But I do think we can do better. There are certain reviewers or publications which go beyond paying heed to the significance of films flying the flag for representation. They wantonly suspend critical judgement and buy into the rabid hype. Hype is the reprieve of undiscerning gushers on social media. It is no recourse for anyone claiming to have any insight on films. So there are some bad reviews, though? There are always are some. Hacks are present in any industry. Why is this even worthy of comment? For several reasons. Firstly, it is a trend that sees no signs of abating even in the professional critical world, let alone the blogosphere. Secondly, it gives ammunition to right-wing nut jobs intent on fighting a culture war. Thirdly, it ignores some important relationships between craft and politics.
“Black Panther” pushes past many of the clichéd plot devices, archetypes and formulas of standard comic book blockbusters.
– Colin Covert, Star Tribune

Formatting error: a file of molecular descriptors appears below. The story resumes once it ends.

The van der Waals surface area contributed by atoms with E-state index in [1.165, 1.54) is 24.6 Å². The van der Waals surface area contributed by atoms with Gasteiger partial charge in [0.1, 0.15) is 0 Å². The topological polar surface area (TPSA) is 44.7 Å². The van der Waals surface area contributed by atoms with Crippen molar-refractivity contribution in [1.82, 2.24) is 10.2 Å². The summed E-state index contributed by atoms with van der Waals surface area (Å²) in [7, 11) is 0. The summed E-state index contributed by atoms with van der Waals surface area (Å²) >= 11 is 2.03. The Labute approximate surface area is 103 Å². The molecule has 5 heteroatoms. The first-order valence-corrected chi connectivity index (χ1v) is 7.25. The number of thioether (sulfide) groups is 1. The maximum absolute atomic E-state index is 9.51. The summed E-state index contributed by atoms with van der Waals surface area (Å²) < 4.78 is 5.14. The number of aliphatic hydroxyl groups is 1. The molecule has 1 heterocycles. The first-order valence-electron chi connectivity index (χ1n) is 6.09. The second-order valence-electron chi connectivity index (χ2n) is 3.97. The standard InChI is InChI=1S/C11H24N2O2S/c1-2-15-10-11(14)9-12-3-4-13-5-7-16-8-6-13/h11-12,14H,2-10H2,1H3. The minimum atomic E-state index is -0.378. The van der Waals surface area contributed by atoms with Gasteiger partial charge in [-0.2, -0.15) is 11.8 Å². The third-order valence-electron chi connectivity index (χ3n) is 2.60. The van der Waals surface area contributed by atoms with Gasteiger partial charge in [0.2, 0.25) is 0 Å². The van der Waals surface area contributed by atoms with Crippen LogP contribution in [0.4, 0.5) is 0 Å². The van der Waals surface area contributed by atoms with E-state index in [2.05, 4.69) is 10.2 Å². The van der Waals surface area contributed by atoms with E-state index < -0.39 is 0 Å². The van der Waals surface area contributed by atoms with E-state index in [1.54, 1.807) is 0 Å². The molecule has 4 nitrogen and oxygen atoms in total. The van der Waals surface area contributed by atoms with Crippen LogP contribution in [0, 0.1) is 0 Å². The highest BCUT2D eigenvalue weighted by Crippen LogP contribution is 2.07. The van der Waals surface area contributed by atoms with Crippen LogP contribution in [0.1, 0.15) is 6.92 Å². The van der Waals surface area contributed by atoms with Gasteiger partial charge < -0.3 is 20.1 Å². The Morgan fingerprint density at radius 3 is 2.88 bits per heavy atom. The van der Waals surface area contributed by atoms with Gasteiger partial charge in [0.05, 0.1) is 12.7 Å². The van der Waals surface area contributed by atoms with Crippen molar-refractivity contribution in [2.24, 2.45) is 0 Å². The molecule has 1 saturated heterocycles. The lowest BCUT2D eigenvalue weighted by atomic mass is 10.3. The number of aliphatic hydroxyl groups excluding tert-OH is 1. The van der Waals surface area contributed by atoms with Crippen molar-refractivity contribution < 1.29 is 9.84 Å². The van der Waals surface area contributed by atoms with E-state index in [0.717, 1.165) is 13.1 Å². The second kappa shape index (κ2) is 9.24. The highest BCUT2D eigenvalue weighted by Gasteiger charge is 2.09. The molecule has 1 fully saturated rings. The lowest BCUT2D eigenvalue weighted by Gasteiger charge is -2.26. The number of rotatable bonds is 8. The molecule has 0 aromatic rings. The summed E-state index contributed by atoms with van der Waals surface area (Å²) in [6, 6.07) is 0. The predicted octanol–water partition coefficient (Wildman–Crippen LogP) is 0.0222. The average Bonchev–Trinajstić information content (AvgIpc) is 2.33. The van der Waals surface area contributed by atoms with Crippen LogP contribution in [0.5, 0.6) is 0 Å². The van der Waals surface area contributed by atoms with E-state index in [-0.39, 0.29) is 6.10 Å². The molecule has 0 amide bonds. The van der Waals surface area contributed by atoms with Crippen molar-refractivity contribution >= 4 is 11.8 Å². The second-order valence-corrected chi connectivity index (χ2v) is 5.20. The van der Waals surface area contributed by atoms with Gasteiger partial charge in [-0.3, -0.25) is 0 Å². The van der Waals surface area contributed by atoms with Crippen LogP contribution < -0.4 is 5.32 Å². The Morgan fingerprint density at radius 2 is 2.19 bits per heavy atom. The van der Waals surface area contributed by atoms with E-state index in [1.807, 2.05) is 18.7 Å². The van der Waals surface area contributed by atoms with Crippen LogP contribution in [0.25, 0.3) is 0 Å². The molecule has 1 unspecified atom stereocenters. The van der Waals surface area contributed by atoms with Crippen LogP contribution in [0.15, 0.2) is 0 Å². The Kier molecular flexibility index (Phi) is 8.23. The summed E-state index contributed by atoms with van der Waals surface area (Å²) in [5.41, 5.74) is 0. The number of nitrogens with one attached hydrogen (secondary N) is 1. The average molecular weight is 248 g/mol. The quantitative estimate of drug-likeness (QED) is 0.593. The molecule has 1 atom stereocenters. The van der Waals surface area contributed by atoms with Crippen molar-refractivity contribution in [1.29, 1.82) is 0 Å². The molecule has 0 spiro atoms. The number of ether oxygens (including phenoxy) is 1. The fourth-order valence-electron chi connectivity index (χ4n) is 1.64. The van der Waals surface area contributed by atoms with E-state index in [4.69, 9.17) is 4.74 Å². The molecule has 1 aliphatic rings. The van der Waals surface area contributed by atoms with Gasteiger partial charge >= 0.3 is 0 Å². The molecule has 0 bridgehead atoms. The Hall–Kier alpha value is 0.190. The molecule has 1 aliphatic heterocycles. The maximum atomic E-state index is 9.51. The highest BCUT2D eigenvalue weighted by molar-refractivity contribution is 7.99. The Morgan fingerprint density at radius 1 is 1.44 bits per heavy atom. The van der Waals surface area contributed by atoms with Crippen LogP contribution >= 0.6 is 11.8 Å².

The above quote indicates exactly what I am talking about. In that it is demonstrably not true. Writing a glowing review of the film, long-standing Chicago film reviewer Colin Colvert imbues Black Panther with a revolutionary approach to its genre. That does not add up. Black Panther does many things well. Chief among them are visual design, an engaging core cast, and a legitimate political outlook underpinning the film. It is nonetheless a fairly typical superhero origin blockbuster with a three-act structure. It prefers action sequences to its more interesting elements, the villain is absent for most of the film so does not emerge fully developed, the third act is a bit of a mess, it’s too long, and the CGI is actually a bit ropey in a few scenes. Black Panther is significant because it represents a move in the industry to be more inclusive. As a qualitative product, it is entertaining but not essential viewing.